The Rev. Keith A. Ratliff Sr. (who resigned from his role as a NAACP national board member) repudiated the organization’s decision with a statement that resonates with many blacks: “There is not a parallel between the homosexual community and the struggles of African-Americans in our country. I haven’t seen any signs on any restrooms that say ‘For Homosexuals Only.’ Homosexuals do not have to sit on the back of the bus, as African-Americans had to.” Ratliff, therefore, concluded that “the gay rights movement” should not be compared with the civil rights movement.
In response to all of this, the NAACP has made it clear that there will be no discussion on this matter. Further, Chairwoman Roslyn Brock responded to the controversy by saying, “Some may never be able to come to terms with the resolution, and that's fine, but we hope they will evolve and stand firmly with us.”
The NAACP has failed the black community in two significant ways.
First of all, the legal rigor that made the organization effective and famous under Charles Hamilton Houston and Thurgood Marshall was not employed in this decision. Secondly, instead of leading the community in a mature discussion about this issue, the NAACP has stooped to name calling and hate mongering.
Let me explain. By suggesting that traditional marriage has anything to do with “hatred” against other groups, the NAACP is affirming nearly every slanderous accusation levied against traditional marriage supporters. Marriage law has and always will be, “discriminatory,” but that does not imply hatred. Brothers and sisters cannot marry, but that does not codify hatred of family. A man cannot marry four women at the same time, but that fact does not codify hatred of polygamists.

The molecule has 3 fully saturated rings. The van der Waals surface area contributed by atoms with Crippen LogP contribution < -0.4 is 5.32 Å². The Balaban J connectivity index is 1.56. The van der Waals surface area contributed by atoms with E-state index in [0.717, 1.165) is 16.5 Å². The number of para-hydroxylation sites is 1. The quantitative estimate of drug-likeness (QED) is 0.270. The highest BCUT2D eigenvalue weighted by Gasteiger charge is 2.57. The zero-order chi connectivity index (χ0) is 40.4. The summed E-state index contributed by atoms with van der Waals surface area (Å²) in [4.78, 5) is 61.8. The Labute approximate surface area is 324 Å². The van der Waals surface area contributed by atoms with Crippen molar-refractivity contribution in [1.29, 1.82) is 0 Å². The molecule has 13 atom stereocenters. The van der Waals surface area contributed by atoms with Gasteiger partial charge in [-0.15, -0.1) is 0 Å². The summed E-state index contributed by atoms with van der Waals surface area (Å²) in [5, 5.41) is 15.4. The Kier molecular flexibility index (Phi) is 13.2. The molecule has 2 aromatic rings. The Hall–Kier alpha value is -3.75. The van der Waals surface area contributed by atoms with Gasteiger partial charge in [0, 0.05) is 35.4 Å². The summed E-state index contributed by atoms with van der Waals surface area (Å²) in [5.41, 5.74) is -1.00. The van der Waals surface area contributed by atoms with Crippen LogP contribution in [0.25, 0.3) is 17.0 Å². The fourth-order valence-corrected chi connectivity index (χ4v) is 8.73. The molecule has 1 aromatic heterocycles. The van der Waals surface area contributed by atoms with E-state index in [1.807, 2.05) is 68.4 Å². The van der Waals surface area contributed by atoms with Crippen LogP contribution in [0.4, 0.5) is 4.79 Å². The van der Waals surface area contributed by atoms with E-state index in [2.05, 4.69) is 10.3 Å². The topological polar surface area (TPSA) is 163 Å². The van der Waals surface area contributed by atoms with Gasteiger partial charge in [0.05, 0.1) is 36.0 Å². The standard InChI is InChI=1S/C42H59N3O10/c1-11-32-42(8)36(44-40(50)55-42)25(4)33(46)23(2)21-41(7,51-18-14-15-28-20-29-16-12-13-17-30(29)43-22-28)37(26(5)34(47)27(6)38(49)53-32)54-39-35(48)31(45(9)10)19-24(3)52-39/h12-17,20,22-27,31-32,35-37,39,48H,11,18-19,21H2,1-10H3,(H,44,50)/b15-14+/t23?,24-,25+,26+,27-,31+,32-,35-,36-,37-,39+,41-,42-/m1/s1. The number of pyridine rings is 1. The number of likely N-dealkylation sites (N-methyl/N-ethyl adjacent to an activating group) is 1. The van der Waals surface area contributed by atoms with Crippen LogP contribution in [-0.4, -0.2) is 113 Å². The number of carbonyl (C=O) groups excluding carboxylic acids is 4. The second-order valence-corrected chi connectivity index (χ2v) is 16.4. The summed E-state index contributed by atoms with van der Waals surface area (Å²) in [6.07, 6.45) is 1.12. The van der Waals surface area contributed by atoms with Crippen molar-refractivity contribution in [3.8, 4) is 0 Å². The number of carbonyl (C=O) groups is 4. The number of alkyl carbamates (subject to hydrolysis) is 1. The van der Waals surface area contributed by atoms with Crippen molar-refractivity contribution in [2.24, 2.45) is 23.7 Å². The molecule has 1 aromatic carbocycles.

Furthermore, the NAACP’s statement explicitly connected the redefinition of marriage to the Fourteenth Amendment. The willingness of this renowned Civil Rights organization to suggest that homosexual marriage falls under the domain of Fourteenth Amendment protections lends credence to the deeply offensive notion that sexual behavior and race are comparable qualities.
It is also worth pointing out that the language of the resolution affirms the agenda, not just of homosexual couples, but of Lesbian, Gay, Bisexual and Transgender (LGBT) citizens. This undoubtedly opens the door for the NAACP to endorse all sorts of legislative goals for these various groups in the future. For example, all over the country, transgendered individuals have a long list of demands. In some areas of the country, biological males are already allowed to use women’s locker rooms and restrooms if they “consider themselves” to be female.
What makes the NAACP think that redefining marriage will have any positive affect whatsoever on the advancement of racial minorities?
The suffering of our ancestors under the yoke of slavery gives black Americans a unique ability to speak to the injustices of today. I am deeply grieved that the NAACP thinks it can use that moral authority to advance the LGBT agenda.
In conclusion, we need a national townhall among African Americans to discuss the direction of the civil rights movement. Until this happens, the NAACP “No longer speaks for me or millions of others.”
Bishop Harry Jackson is chairman of the High Impact Leadership Coalition and senior pastor of Hope Christian Church in Beltsville, MD, and co-authored, Personal Faith, Public Policy [FrontLine; March 2008] with Tony Perkins, president of the Family Research Council.